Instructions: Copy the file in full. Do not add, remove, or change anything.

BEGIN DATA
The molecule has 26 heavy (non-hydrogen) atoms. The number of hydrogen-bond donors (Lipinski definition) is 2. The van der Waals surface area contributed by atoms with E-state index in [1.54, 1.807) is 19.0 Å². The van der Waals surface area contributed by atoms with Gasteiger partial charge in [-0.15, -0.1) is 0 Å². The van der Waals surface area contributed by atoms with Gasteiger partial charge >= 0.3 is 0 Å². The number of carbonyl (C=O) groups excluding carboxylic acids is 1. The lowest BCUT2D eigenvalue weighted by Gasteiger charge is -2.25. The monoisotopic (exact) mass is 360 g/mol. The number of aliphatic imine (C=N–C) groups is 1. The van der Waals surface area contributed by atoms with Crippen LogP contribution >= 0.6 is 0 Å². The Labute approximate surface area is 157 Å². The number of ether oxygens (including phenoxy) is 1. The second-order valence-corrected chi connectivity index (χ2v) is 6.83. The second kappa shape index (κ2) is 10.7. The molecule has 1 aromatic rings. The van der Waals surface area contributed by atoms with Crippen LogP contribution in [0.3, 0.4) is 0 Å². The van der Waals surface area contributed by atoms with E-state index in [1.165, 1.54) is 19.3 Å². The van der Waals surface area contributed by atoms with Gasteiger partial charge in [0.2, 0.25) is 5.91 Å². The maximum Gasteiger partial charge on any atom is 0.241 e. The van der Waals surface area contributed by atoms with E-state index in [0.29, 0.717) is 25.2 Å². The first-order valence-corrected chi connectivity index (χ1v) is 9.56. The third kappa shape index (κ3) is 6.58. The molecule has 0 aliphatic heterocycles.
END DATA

The molecule has 26 heavy (non-hydrogen) atoms. The number of hydrogen-bond donors (Lipinski definition) is 2. The van der Waals surface area contributed by atoms with E-state index in [1.54, 1.807) is 19.0 Å². The van der Waals surface area contributed by atoms with Gasteiger partial charge in [-0.15, -0.1) is 0 Å². The van der Waals surface area contributed by atoms with Gasteiger partial charge >= 0.3 is 0 Å². The number of carbonyl (C=O) groups excluding carboxylic acids is 1. The lowest BCUT2D eigenvalue weighted by Gasteiger charge is -2.25. The monoisotopic (exact) mass is 360 g/mol. The number of aliphatic imine (C=N–C) groups is 1. The van der Waals surface area contributed by atoms with Crippen LogP contribution >= 0.6 is 0 Å². The Labute approximate surface area is 157 Å². The number of ether oxygens (including phenoxy) is 1. The second-order valence-corrected chi connectivity index (χ2v) is 6.83. The second kappa shape index (κ2) is 10.7. The molecule has 1 aromatic rings. The van der Waals surface area contributed by atoms with Crippen LogP contribution in [0.3, 0.4) is 0 Å². The van der Waals surface area contributed by atoms with E-state index in [1.165, 1.54) is 19.3 Å². The van der Waals surface area contributed by atoms with Gasteiger partial charge in [0.2, 0.25) is 5.91 Å². The maximum Gasteiger partial charge on any atom is 0.241 e. The van der Waals surface area contributed by atoms with E-state index in [0.29, 0.717) is 25.2 Å². The first-order valence-corrected chi connectivity index (χ1v) is 9.56. The third kappa shape index (κ3) is 6.58. The molecule has 0 aliphatic heterocycles.